To enable the prompt processing of messages, a long-running PHP process is required. In the context of Drupal, the command line tool Drush is the perfect solution as it takes care of the bootstrapping of the CMS and the integration of the console environment. The message broker module hooks in there and can be started using the drush consume-amqp-messages command. It then connects to RabbitMQ and processes messages for all eternity. It is also possible to launch single or multiple consumers (predefined by hook), specifying additional parameters that optimize the interaction with RabbitMQ. When executing the Drupal code, however, you will notice from time to time that the CMS was not necessarily designed for such a situation. For example, the watchdog function uses a one-time, initialized constant as the current time when logging. Therefore all of the Drush process's log entries later appear as if they had been made at the start time of the process. This is annoying in itself, but there's another reason why it's worthwhile to adapt Drupal's logging: the default settings are written to the database. If the MySQL connection is terminated unexpectedly, you won't hear anything about it ... Logging in a file is therefore a lot more reliable – e.g. via Drupal's syslog module. Another quirk of some methods, such as node_load, is the use of an internal cache in the form of statistical variables. It is designed to prevent the re-execution of MySQL queries – but can be dangerous when several concurrent Drush processes are being used. It can easily happen that your code continues to work with a now-obsolete node object and then writes/overwrites it in the database: It's better to call node_load and similar functions with the parameter reset=TRUE, so that the cache is deactivated.
Not every piece of software can be equipped directly with an interface to the message broker. Third party software or legacy applications need to be bound via a messaging gateway. This translates the world of the messages into the language of the application. The processing of messages is therefore a matter of delegation, preferably to a stable interface as can be found in many products.
Depending on the scope and (in)completeness of the interface, the gateway can then also be more complex. It is often necessary to query the product APIs regularly to respond to new events. A suitable cronjob must then ensure that new orders are queried at intervals of, say, 10 minutes and that the appropriate messages are sent. To implement the second rule, the date of the last change for all datasets must also be saved. If the interface does not allow for this, the gateway itself needs its own database.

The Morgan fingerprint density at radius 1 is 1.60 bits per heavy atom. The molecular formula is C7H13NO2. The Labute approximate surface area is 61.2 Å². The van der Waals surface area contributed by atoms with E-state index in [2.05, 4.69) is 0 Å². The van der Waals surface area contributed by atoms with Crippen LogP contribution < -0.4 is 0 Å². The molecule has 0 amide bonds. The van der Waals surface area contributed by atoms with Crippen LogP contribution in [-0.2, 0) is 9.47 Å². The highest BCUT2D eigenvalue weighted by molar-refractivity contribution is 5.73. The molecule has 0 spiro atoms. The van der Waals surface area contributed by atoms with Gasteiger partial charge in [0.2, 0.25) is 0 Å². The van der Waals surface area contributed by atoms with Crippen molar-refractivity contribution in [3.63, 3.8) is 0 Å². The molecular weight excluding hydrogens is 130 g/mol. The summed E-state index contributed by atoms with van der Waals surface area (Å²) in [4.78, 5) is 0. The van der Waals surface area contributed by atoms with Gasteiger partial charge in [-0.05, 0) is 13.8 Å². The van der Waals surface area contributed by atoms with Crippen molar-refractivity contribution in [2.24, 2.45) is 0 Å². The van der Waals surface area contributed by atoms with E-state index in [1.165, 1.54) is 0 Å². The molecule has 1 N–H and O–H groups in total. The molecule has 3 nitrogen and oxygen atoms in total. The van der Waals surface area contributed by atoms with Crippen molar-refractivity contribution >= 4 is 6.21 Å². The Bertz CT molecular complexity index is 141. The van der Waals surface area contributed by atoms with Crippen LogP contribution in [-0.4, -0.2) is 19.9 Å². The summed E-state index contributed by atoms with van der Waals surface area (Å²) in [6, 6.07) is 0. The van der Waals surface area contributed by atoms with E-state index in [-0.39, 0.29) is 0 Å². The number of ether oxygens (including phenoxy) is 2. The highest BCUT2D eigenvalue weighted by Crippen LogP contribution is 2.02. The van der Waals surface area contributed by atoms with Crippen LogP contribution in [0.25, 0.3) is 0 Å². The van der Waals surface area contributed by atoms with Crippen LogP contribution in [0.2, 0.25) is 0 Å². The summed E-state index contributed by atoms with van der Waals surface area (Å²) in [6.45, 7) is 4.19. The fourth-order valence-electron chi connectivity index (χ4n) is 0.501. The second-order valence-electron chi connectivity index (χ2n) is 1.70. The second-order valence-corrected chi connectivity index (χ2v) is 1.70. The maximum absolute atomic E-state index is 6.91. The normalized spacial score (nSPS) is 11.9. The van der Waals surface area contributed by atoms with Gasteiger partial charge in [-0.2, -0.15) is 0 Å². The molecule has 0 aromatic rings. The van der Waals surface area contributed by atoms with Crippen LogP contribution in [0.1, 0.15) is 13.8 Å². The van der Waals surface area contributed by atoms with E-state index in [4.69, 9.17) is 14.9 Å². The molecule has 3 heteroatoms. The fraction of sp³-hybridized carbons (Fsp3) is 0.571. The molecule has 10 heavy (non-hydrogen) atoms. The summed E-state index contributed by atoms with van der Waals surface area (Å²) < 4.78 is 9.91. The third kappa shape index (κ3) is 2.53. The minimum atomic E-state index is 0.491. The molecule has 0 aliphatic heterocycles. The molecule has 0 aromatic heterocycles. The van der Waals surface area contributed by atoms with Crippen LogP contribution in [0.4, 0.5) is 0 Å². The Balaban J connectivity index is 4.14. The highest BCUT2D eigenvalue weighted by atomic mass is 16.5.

The transition to asynchronous message delivery brings with it changes that require new approaches and solutions: a rethinking is required not only in terms of system design, but also in the implementation, so that the benefits of the message broker end up being reflected in the finished software. Quality requirements such reliability and scalability are now easy to realize thanks to the message broker. The underlying philosophy behind event-oriented programming also helps in the construction of a suitable architecture, as the separation of message producers and consumers forces the decoupling and splitting up of program parts into independent programs: the basis for long-term, maintainable software. In a business context, RabbitMQ provides a flexible exchange that connects all the IT systems in the company, thereby holding the value-added chain together. The centrally defined routing allows for the modification and addition of systems. Existing software does not need to be adapted for this as only the message broker controls the flow of messages. Interested readers will find further details and patterns on the subject in the book „Enterprise Integration Patterns“.
This article appeared as the cover story for PHP Magazin, issue 05/2013 (August/September).